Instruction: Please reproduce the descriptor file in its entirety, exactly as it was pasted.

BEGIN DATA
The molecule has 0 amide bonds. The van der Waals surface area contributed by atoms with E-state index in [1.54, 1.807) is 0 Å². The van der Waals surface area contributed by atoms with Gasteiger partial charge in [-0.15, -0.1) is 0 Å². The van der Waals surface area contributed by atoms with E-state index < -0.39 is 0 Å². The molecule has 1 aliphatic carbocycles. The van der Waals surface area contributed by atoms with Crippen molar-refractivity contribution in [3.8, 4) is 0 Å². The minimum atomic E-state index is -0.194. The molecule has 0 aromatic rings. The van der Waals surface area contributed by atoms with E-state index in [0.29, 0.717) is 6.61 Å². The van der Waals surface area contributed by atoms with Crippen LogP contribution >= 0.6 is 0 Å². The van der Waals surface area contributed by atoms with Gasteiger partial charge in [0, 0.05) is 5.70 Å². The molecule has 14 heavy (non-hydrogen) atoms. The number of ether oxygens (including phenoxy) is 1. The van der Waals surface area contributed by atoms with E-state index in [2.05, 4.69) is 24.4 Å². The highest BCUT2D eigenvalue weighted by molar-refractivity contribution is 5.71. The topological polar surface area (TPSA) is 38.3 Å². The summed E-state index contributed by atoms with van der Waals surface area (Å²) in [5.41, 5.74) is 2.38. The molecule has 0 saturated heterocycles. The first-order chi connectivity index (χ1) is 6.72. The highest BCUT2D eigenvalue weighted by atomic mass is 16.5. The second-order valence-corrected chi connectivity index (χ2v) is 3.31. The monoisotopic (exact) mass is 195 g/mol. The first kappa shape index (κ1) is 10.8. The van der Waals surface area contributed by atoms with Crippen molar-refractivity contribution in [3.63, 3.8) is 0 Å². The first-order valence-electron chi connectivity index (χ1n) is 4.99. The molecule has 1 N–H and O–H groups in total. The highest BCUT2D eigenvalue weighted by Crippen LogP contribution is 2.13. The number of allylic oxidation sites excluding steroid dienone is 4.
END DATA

The molecule has 0 amide bonds. The van der Waals surface area contributed by atoms with E-state index in [1.54, 1.807) is 0 Å². The van der Waals surface area contributed by atoms with Gasteiger partial charge in [-0.15, -0.1) is 0 Å². The van der Waals surface area contributed by atoms with E-state index < -0.39 is 0 Å². The molecule has 1 aliphatic carbocycles. The van der Waals surface area contributed by atoms with Crippen molar-refractivity contribution in [3.8, 4) is 0 Å². The minimum atomic E-state index is -0.194. The molecule has 0 aromatic rings. The van der Waals surface area contributed by atoms with E-state index in [0.29, 0.717) is 6.61 Å². The van der Waals surface area contributed by atoms with Crippen LogP contribution >= 0.6 is 0 Å². The van der Waals surface area contributed by atoms with Gasteiger partial charge in [0, 0.05) is 5.70 Å². The molecule has 14 heavy (non-hydrogen) atoms. The number of ether oxygens (including phenoxy) is 1. The van der Waals surface area contributed by atoms with E-state index in [2.05, 4.69) is 24.4 Å². The highest BCUT2D eigenvalue weighted by molar-refractivity contribution is 5.71. The topological polar surface area (TPSA) is 38.3 Å². The summed E-state index contributed by atoms with van der Waals surface area (Å²) in [5.41, 5.74) is 2.38. The molecule has 0 saturated heterocycles. The first-order chi connectivity index (χ1) is 6.72. The highest BCUT2D eigenvalue weighted by atomic mass is 16.5. The second-order valence-corrected chi connectivity index (χ2v) is 3.31. The monoisotopic (exact) mass is 195 g/mol. The first kappa shape index (κ1) is 10.8. The van der Waals surface area contributed by atoms with Crippen molar-refractivity contribution in [3.63, 3.8) is 0 Å². The first-order valence-electron chi connectivity index (χ1n) is 4.99. The molecule has 1 N–H and O–H groups in total. The highest BCUT2D eigenvalue weighted by Crippen LogP contribution is 2.13. The number of allylic oxidation sites excluding steroid dienone is 4.